4. Ways in which Microorganisms can Resist Body Defenses by Circumventing the Complement Pathways
Innate immunity refers to antigen-nonspecific defense mechanisms that a host uses immediately or within several hours after exposure to an antigen This is the immunity one is born with and is the initial response by the body to eliminate microbes and prevent infection.

Unlike adaptive immunity, innate immunity does not recognize every possible antigen. Instead, it is designed to recognize a few highly conserved structures present in many different microorganisms. The structures recognized are called pathogen-associated molecular patterns and include LPS from the gram-negative cell wall, peptidoglycan, lipotechoic acids from the gram-positive cell wall, the sugar mannose (common in microbial glycolipids and glycoproteins but rare in those of humans), bacterial DNA, N-formylmethionine found in bacterial proteins, double-stranded RNA from viruses, and glucans from fungal cell walls. Most body defense cells have pattern-recognition receptors for these common pathogen-associated molecular patterns and so there is an immediate response against the invading microorganism. Pathogen-associated molecular patterns can also be recognized by a series of soluble pattern-recognition receptors in the blood that function as opsonins and initiate the complement pathways. In all, the innate immune system is thought to recognize approximately 103 molecular patterns. All of this will be discussed in greater detail in upcoming sections.

The innate immune responses involve:

  • phagocytic cells (neutrophils, monocytes, and macrophages);

  • cells that release inflammatory mediators (basophils, mast cells, and eosinophils);

  • natural killer cells (NK cells); and

  • molecules such as complement proteins, acute phase proteins, and cytokines.

Examples of innate immunity include anatomical barriers, mechanical removal, bacterial antagonism, pattern-recognition receptors, antigen-nonspecific defense chemicals, the complement pathways, phagocytosis, inflammation, and fever. In the next several sections we will look at each of these in greater detail.

We will now take a closer look at the 3 pathways of the complement system.

The complement system refers to a series of proteins circulating in the blood and bathing the fluids surrounding tissues. The proteins circulate in an inactive form, but in response to the recognition of molecular components of microorganism, they become sequentially actived, working in a cascade where in the binding of one protein promotes the binding of the next protein in the cascade.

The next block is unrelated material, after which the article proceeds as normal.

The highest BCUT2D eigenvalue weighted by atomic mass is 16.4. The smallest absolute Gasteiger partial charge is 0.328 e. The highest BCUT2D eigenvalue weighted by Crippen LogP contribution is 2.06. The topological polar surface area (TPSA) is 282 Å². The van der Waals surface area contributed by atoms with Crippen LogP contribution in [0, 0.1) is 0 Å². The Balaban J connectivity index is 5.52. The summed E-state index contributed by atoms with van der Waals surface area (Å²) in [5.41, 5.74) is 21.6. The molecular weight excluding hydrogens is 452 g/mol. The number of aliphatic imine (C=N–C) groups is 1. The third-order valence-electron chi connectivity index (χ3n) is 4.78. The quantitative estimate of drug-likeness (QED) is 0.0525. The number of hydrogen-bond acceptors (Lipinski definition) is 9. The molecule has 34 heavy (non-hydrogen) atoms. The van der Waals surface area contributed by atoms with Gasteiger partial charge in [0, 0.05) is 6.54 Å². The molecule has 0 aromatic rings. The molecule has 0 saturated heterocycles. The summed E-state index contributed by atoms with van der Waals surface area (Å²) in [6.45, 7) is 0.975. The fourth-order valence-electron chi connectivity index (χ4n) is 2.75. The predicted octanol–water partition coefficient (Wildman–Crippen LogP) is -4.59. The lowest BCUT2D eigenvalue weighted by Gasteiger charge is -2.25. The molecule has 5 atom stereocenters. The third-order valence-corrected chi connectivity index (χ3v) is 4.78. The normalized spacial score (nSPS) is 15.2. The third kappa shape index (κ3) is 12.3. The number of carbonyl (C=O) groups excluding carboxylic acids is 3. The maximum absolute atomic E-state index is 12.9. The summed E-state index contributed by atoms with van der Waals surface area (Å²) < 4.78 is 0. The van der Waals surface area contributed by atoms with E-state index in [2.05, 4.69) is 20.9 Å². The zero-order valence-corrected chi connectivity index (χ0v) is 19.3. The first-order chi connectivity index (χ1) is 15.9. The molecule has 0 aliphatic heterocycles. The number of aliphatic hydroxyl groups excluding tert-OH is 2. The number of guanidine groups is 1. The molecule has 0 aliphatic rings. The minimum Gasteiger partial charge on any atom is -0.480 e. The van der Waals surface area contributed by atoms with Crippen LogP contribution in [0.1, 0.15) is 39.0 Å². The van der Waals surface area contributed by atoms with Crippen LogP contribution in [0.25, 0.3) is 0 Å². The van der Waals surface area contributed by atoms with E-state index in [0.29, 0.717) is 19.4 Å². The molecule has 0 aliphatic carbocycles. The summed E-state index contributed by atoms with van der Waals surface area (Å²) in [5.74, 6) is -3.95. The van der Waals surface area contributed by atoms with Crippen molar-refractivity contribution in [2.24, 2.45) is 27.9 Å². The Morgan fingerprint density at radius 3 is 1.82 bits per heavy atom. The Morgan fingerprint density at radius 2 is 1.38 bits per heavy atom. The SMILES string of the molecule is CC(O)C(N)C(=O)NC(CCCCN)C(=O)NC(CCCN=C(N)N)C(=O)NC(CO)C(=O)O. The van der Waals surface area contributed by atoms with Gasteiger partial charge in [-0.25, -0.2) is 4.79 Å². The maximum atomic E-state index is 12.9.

There are 3 complement pathways that make up the complement system: the classical complement pathway, the lectin pathway, and the alternative complement pathway. The pathways differ in the manner in which they are activated and ultimately produce a key enzyme called C3 convertase:

We will now take a closer look at the alternative complement pathway.

Ways in Which Microorganisms Can Resist Body Defenses by Circumventing the Complement Pathways

Bacterial capsules can interfere with the complement pathways in a number of ways.

  • Some capsules prevent the formation of C3 convertase, an early enzyme in the complement pathways. Without this enzyme, the opsonins C3b and C4b, as well as the other beneficial proteins are not produced.


  • Other capsules, rich in sialic acid, a common component of host cell glycoprotein, have an affinity for serum protein H, a complement regulatory protein that leads to the degradation of the opsonin C3b by factor I and the formation of C3 convertase. (Serum protein H is what normally leads to the degradation of any C3b that binds to host glycoproteins so that we don't stick our own phagocytes to our own cells with C3b.)


  • Some capsules simply cover the C3b that does bind to the bacterial surface and prevent the C3b receptor on phagocytes from making contact with the C3bThis is seen with the capsule of Streptococcus pneumoniae  .


  • Capsules can resist unenhanced attachment by preventing the endocytic pattern recognition receptors on phagocytes from recognizing the bacterial cell wall components and mannose-containing carbohydrates

An outer membrane molecule of Neisseria gonorrhoeae   called Protein II and the M-protein of Streptococcus pyogenes   allow these bacteria to be more resistant to phagocytic engulfment. The M-protein of S. pyogenes  , for example, binds factor H of the complement pathway and this leads to the degradation of the opsonin C3b by factor I and the formation of C3 convertase. S. pyogenes also produces a protease that cleaves the complement protein C5a. A Yersinia protein degrades C3b and C5a.

Some gram-negative bacteria attach sialic acid to the LPS O antigen and this prevents the formation of the complement enzyme C3 convertase that is needed for the eventual formation of all the beneficial complement proteins such as C3b, C5a, nd MAC. Blood-invasive strains of Neisseria gonorrhoeae  , as well as Bordetella pertussis   and Hemophilus influenzae   are examples of Gram-negative bacteria that are able to alter their LPS in this maner. Other gram-negative bacteria, such as Salmonella  , lengthen the LPS O antigen side chain and this prevents the formation of MAC. Neisseria meningitidis   and Group B Streptococcus  , on the other hand, produces capsular polysaccharides composed of sialic acid and as mentioned above, sialic acid prevents MAC lysis.

In addition, some viruses adsorb to complement receptors on body cells to begin their life cycle. The Epstein-Barr virus (EBV), for example, adsorbs to CR2 complement receptors found on B-lymphocytes and epithelial cells.

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